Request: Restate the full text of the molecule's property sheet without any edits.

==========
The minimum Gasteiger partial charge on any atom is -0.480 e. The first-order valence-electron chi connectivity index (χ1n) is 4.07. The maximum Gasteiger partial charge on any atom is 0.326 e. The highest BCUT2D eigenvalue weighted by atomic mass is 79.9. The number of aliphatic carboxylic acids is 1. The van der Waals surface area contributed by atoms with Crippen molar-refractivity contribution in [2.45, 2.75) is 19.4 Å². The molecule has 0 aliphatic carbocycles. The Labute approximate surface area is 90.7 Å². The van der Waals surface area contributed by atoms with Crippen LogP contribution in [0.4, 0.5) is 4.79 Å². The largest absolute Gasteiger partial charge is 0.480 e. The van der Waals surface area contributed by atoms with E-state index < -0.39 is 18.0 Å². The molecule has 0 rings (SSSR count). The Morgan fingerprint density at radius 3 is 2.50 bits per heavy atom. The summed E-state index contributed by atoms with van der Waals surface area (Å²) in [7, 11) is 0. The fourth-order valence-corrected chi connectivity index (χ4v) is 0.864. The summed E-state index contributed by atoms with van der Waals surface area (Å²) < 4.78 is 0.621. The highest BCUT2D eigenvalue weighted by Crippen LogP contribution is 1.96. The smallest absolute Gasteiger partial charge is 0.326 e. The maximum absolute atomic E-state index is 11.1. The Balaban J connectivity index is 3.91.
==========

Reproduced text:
The minimum Gasteiger partial charge on any atom is -0.480 e. The first-order valence-electron chi connectivity index (χ1n) is 4.07. The maximum Gasteiger partial charge on any atom is 0.326 e. The highest BCUT2D eigenvalue weighted by atomic mass is 79.9. The number of aliphatic carboxylic acids is 1. The van der Waals surface area contributed by atoms with Crippen molar-refractivity contribution in [2.45, 2.75) is 19.4 Å². The molecule has 0 aliphatic carbocycles. The Labute approximate surface area is 90.7 Å². The van der Waals surface area contributed by atoms with Crippen LogP contribution in [0.4, 0.5) is 4.79 Å². The largest absolute Gasteiger partial charge is 0.480 e. The van der Waals surface area contributed by atoms with E-state index < -0.39 is 18.0 Å². The molecule has 0 rings (SSSR count). The Morgan fingerprint density at radius 3 is 2.50 bits per heavy atom. The summed E-state index contributed by atoms with van der Waals surface area (Å²) in [7, 11) is 0. The fourth-order valence-corrected chi connectivity index (χ4v) is 0.864. The summed E-state index contributed by atoms with van der Waals surface area (Å²) < 4.78 is 0.621. The highest BCUT2D eigenvalue weighted by Crippen LogP contribution is 1.96. The smallest absolute Gasteiger partial charge is 0.326 e. The maximum absolute atomic E-state index is 11.1. The Balaban J connectivity index is 3.91.